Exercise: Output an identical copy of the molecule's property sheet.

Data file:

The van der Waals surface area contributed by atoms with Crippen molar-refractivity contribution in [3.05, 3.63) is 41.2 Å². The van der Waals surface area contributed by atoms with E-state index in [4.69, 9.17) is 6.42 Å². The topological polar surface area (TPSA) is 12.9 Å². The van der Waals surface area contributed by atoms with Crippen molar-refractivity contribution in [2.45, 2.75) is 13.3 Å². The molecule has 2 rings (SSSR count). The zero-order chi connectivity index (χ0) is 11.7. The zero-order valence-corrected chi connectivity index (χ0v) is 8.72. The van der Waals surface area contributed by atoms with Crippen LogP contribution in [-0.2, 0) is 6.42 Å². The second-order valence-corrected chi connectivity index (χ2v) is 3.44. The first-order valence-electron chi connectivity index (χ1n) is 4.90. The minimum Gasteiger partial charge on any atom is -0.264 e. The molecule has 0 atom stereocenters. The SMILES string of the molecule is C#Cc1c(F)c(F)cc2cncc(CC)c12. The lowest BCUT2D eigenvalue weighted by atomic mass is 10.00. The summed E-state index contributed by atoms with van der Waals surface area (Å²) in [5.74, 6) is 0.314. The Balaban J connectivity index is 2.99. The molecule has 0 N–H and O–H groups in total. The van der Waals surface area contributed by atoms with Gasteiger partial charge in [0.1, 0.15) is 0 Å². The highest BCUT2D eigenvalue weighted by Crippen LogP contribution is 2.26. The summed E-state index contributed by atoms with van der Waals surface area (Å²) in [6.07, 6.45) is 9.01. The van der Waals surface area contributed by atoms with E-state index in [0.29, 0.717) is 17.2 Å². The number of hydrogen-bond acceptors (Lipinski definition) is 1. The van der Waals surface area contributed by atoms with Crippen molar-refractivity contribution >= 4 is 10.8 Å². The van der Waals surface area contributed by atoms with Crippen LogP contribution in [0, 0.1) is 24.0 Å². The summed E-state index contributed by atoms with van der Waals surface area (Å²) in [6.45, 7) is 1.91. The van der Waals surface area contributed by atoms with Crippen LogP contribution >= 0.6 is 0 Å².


The van der Waals surface area contributed by atoms with Crippen molar-refractivity contribution in [3.05, 3.63) is 41.2 Å². The van der Waals surface area contributed by atoms with E-state index in [4.69, 9.17) is 6.42 Å². The topological polar surface area (TPSA) is 12.9 Å². The van der Waals surface area contributed by atoms with Crippen molar-refractivity contribution in [2.45, 2.75) is 13.3 Å². The molecule has 2 rings (SSSR count). The zero-order chi connectivity index (χ0) is 11.7. The zero-order valence-corrected chi connectivity index (χ0v) is 8.72. The van der Waals surface area contributed by atoms with Crippen LogP contribution in [-0.2, 0) is 6.42 Å². The second-order valence-corrected chi connectivity index (χ2v) is 3.44. The first-order valence-electron chi connectivity index (χ1n) is 4.90. The minimum Gasteiger partial charge on any atom is -0.264 e. The molecule has 0 atom stereocenters. The SMILES string of the molecule is C#Cc1c(F)c(F)cc2cncc(CC)c12. The lowest BCUT2D eigenvalue weighted by atomic mass is 10.00. The summed E-state index contributed by atoms with van der Waals surface area (Å²) in [5.74, 6) is 0.314. The Balaban J connectivity index is 2.99. The molecule has 0 N–H and O–H groups in total. The van der Waals surface area contributed by atoms with Gasteiger partial charge in [0.1, 0.15) is 0 Å². The highest BCUT2D eigenvalue weighted by Crippen LogP contribution is 2.26. The summed E-state index contributed by atoms with van der Waals surface area (Å²) in [6.07, 6.45) is 9.01. The van der Waals surface area contributed by atoms with E-state index in [0.29, 0.717) is 17.2 Å². The number of hydrogen-bond acceptors (Lipinski definition) is 1. The van der Waals surface area contributed by atoms with Crippen molar-refractivity contribution >= 4 is 10.8 Å². The van der Waals surface area contributed by atoms with Crippen LogP contribution in [0, 0.1) is 24.0 Å². The summed E-state index contributed by atoms with van der Waals surface area (Å²) in [6.45, 7) is 1.91. The van der Waals surface area contributed by atoms with Crippen LogP contribution >= 0.6 is 0 Å².